Also if the article says that no aspies are geniuses then the article would be just as wrong as I wouldve been if I HAD said that "all aspies are geniuses". Clearly some members of both groups are also in other group (geniuses and autistics).


Ive heard this before someone used the term geeks get lucky :D



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15 Nov 2020, 5:46 pm

I simply thought of autism epidemic as humanity's global warning. :twisted:

Than humanity being warned of autism global epidemic. :lol:


I simply speculate it's not as simple as a group of traits, group of circumstances (pre-natal/natal/post-natal), group of genes or sets of conditions, nor the improving group of qualifications.




Edit: Words and wording. Sigh.


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17 Nov 2020, 4:49 am

Initially posted in the wrong topic in error:-

Maybe it’s something our grandparents did, the power of epigenetics :-

https://m.youtube.com/watch?v=k4LezkjNwnY



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17 Nov 2020, 4:00 pm

That is really interesting, thanks!

I actually had a bit of a lightbulb moment listening to that, as second-generational epigentic effects might well explain my own autism. My maternal grandmother was a heavy smoker and almost certainly smoked while pregnant with my mother. So there may well have been an effect on my mother's developing ova - which became me.

I wonder how far these effects are going to spread down the generations? I've found my own kids seem to be more severely affected than myself, my son having a troublesome degree of Apergers-type autism with comorbid anxiety and my daughter having severe dyslexia and issues with attention deficit and emotional regulation. So neither could be said to have "normal" neurological development.

There's been a recent study showing connection to maternal pesticide exposures during pregnancy, which may also be an epigentic effect:
https://www.bmj.com/content/364/bmj.l962

I was quite surprised that transgenerational epigenetic effects have not been studied more, there seemed to be very few studies out there looking at this. The answer to the explosive increase in autism may well be found there, but not many people are actually looking, it seems.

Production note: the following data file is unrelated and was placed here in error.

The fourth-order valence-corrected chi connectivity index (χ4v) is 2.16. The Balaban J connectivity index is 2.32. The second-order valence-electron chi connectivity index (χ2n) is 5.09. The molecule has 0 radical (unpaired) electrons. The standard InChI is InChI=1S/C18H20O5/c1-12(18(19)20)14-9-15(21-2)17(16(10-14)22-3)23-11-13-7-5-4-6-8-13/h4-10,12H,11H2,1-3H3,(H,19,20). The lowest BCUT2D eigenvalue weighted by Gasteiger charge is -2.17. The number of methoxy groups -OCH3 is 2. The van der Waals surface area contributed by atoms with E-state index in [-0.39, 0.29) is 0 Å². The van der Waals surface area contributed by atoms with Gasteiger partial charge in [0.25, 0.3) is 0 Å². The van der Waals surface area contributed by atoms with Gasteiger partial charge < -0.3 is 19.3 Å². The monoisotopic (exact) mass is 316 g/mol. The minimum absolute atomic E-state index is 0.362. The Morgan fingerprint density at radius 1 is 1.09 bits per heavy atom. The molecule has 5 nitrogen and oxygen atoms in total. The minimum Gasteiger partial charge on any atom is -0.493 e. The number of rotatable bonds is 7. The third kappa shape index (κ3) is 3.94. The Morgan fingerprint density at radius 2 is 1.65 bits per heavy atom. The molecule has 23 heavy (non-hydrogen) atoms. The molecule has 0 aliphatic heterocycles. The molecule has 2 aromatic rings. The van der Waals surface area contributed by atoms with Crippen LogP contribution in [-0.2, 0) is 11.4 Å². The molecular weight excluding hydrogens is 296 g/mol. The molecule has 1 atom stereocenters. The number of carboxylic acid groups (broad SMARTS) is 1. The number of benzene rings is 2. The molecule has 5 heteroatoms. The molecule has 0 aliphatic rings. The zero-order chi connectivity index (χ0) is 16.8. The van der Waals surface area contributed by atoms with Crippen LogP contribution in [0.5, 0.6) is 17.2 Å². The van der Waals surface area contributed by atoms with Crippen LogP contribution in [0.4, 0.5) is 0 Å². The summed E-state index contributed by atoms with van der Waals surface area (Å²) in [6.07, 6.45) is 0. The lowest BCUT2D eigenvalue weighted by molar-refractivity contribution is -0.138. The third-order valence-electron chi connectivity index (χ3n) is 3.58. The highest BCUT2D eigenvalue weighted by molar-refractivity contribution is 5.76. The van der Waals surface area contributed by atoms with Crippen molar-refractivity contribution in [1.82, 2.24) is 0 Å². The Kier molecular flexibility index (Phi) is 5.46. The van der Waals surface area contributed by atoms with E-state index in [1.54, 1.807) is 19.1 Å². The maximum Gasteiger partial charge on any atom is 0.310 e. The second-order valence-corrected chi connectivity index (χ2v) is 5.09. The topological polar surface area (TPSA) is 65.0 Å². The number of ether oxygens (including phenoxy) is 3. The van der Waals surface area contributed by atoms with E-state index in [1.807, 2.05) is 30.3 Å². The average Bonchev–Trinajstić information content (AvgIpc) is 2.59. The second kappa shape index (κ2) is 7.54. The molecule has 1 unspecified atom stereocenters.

As Jill Escher points out in that video, Thalidomide damage was very specific and visibly obvious and so easier to identify the cause and do something about it. Whereas autism seems to be non-specific, as in it can be related back to a variety of possible exposures, and as a neurodevelopmental disorder is less outwardly visible. So it is harder to get the impetus going to identify the connection to environmental exposures and investigate causes.



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17 Nov 2020, 4:09 pm

naturalplastic wrote:

Not sure what your point is. I didnt say "aspies are geniuses".

I am suggesting that both an increase in the number of autistic children ( who are not necessarily geniuses), and increase in the number of genius children (who are not necessarily autistic) result when lots of high IQ folks are able to find equally high IQ mates from great distances (rather than settling for lower IQ mates from around their home towns).

Also if the article says that no aspies are geniuses then the article would be just as wrong as I wouldve been if I HAD said that "all aspies are geniuses". Clearly some members of both groups are also in other group (geniuses and autistics).


That's a good point.
I've seen a study which does make a connection between intelligence and autism. I believe it was suggesting that the genes for high IQ are related to those for autism. (I'm inferring this to mean the Asperger-type autism which seems to be highly heritable, rather than the more severe types of autism caused by de novo genetic mutations or high levels of toxic exposures).



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18 Nov 2020, 5:20 am

MrsPeel wrote:
That is really interesting, thanks!

I actually had a bit of a lightbulb moment listening to that, as second-generational epigentic effects might well explain my own autism. My maternal grandmother was a heavy smoker and almost certainly smoked while pregnant with my mother. So there may well have been an effect on my mother's developing ova - which became me.